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After checking in at the Hotel Manisses we decided to go and see if there was anything left of the wine and hors d’oeuvre hour a short walk up the street at the 1661 Inn. Stepping out the back door to walk up the hill towards the inn we came across, a giant turkey – no, that’s not right, it had to be something that escaped from a Doctor Seuss book I think, or maybe some sort of strange mutated creature only known to this island.  Obviously I’m wrong, and it’s pretty blatant that I haven’t kept up with the Discovery Channel because I later learned this was an Emu, yes an Emu, what the $%#@ is that?

C/o JlangCT (Flickr)

Exactly. Well I soon realized that I hadn’t stepped into a Chernobyl version  of an Orwell story, but had instead stumbled across Abrams Animal Farm filled with exotic animals. It was quite steadying to realize this wasn’t some strange vision. There was lightning fast kangaroos doing laps of the barnyard and a Zeedonk (a donkey zebra mix). You may think I’m making this up, but nope, I’ve got the picture to prove it; also spotted was a lumbering Yak that seemed to be content with its city of flies upon its back and gave us quite a nice brown toothed smile! Of the other not-so-wild-life, there was a caged area that held monkeys with racoon-like tails, I believe these are called Lemurs, a herd of llamas seemed to rule this playground by sheer numbers, some camels that I could have sworn I saw light a cigarette and a lettuce chewing tortoise named “Tank”.  There was many more animals as well, creating a sort of Block Island safari. Unfortunately we missed the afternoon wine hour after all but the inns staff were happy to provide us with wine and coffee as well as a fabulous first impression of island hospitality.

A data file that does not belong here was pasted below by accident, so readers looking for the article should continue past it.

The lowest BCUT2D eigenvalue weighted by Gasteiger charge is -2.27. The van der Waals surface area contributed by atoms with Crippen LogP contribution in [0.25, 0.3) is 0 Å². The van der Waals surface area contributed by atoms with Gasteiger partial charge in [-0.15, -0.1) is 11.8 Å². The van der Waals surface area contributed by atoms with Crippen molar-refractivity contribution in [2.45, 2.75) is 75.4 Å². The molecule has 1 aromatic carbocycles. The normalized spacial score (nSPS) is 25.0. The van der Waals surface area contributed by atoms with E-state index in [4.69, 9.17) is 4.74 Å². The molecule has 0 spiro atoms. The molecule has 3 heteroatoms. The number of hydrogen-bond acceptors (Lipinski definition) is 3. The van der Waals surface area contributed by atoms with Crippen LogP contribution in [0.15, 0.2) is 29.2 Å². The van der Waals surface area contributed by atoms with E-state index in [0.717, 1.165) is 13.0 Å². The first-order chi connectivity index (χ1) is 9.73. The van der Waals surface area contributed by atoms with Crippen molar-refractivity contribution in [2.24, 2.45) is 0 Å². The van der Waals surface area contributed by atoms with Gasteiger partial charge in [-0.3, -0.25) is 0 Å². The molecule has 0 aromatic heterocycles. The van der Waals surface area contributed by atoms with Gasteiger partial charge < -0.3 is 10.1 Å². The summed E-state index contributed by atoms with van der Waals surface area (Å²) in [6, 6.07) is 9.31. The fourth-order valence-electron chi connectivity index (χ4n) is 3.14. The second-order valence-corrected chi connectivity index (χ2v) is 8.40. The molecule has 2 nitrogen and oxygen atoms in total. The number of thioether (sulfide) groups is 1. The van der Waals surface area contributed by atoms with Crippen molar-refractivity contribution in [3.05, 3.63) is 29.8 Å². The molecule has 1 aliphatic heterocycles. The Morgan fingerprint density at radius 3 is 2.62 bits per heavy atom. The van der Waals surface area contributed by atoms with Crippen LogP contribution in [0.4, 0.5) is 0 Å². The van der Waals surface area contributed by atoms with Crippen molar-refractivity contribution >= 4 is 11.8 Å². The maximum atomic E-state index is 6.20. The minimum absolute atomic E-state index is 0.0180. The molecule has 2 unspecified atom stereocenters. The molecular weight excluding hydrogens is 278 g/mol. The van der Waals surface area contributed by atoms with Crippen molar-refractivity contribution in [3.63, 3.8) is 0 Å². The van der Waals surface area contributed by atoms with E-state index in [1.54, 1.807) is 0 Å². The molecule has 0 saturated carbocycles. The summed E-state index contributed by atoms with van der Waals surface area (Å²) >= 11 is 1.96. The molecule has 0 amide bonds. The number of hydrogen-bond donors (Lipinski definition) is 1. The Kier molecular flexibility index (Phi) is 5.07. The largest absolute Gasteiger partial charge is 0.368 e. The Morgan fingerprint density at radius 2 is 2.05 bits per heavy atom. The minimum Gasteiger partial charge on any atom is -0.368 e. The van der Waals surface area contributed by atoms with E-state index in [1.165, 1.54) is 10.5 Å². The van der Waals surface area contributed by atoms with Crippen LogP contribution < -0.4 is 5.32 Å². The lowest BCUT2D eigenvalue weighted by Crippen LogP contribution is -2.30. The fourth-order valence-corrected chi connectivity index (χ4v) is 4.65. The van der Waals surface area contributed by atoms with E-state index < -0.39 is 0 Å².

For dinner I strolled down to the Old Harbor, passing Victorian buildings filled with shops and hotels until I settled on eating at the National Hotel on a recommendation. The evening was warm and the air salty so I sat out on the deck facing the harbor to enjoy the meal.  Not being big on seafood I had a cheeseburger and a delicious bruschetta. The setting and atmosphere was both relaxed and lively, the cheeseburger tasty but not special, the bill a bit scary but having to import everything understandable.  Overall worth it to relax with decent cuisine and a charming view.